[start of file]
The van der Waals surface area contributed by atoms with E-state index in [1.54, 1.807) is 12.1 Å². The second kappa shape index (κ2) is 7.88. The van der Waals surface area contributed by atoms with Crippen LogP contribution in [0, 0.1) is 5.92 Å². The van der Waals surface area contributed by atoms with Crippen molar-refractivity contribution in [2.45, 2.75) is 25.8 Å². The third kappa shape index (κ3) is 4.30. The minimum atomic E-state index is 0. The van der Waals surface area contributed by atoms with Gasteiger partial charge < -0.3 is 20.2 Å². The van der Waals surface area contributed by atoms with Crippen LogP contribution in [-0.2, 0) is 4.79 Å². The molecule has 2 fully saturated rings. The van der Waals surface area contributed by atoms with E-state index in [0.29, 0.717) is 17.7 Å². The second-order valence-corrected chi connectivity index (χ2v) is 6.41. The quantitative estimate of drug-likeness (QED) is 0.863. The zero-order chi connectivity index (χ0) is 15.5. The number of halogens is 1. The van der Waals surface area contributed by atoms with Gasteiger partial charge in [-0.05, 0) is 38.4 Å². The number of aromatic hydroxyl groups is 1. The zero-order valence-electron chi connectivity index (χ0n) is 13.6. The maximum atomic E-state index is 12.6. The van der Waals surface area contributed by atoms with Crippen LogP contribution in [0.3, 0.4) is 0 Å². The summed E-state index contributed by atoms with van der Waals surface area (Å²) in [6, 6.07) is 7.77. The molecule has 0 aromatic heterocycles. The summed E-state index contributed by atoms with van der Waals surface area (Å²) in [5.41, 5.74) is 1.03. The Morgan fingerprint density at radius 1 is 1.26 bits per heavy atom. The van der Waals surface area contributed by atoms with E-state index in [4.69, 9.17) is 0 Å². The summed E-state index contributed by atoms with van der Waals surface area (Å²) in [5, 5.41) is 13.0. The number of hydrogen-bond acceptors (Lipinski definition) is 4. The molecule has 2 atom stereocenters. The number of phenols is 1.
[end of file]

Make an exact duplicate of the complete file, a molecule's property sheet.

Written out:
The van der Waals surface area contributed by atoms with E-state index in [1.54, 1.807) is 12.1 Å². The second kappa shape index (κ2) is 7.88. The van der Waals surface area contributed by atoms with Crippen LogP contribution in [0, 0.1) is 5.92 Å². The van der Waals surface area contributed by atoms with Crippen molar-refractivity contribution in [2.45, 2.75) is 25.8 Å². The third kappa shape index (κ3) is 4.30. The minimum atomic E-state index is 0. The van der Waals surface area contributed by atoms with Gasteiger partial charge < -0.3 is 20.2 Å². The van der Waals surface area contributed by atoms with Crippen LogP contribution in [-0.2, 0) is 4.79 Å². The molecule has 2 fully saturated rings. The van der Waals surface area contributed by atoms with E-state index in [0.29, 0.717) is 17.7 Å². The second-order valence-corrected chi connectivity index (χ2v) is 6.41. The quantitative estimate of drug-likeness (QED) is 0.863. The zero-order chi connectivity index (χ0) is 15.5. The number of halogens is 1. The van der Waals surface area contributed by atoms with Gasteiger partial charge in [-0.05, 0) is 38.4 Å². The number of aromatic hydroxyl groups is 1. The zero-order valence-electron chi connectivity index (χ0n) is 13.6. The maximum atomic E-state index is 12.6. The van der Waals surface area contributed by atoms with Crippen LogP contribution in [0.3, 0.4) is 0 Å². The summed E-state index contributed by atoms with van der Waals surface area (Å²) in [6, 6.07) is 7.77. The molecule has 0 aromatic heterocycles. The summed E-state index contributed by atoms with van der Waals surface area (Å²) in [5.41, 5.74) is 1.03. The Morgan fingerprint density at radius 1 is 1.26 bits per heavy atom. The van der Waals surface area contributed by atoms with E-state index in [4.69, 9.17) is 0 Å². The summed E-state index contributed by atoms with van der Waals surface area (Å²) in [5, 5.41) is 13.0. The number of hydrogen-bond acceptors (Lipinski definition) is 4. The molecule has 2 atom stereocenters. The number of phenols is 1.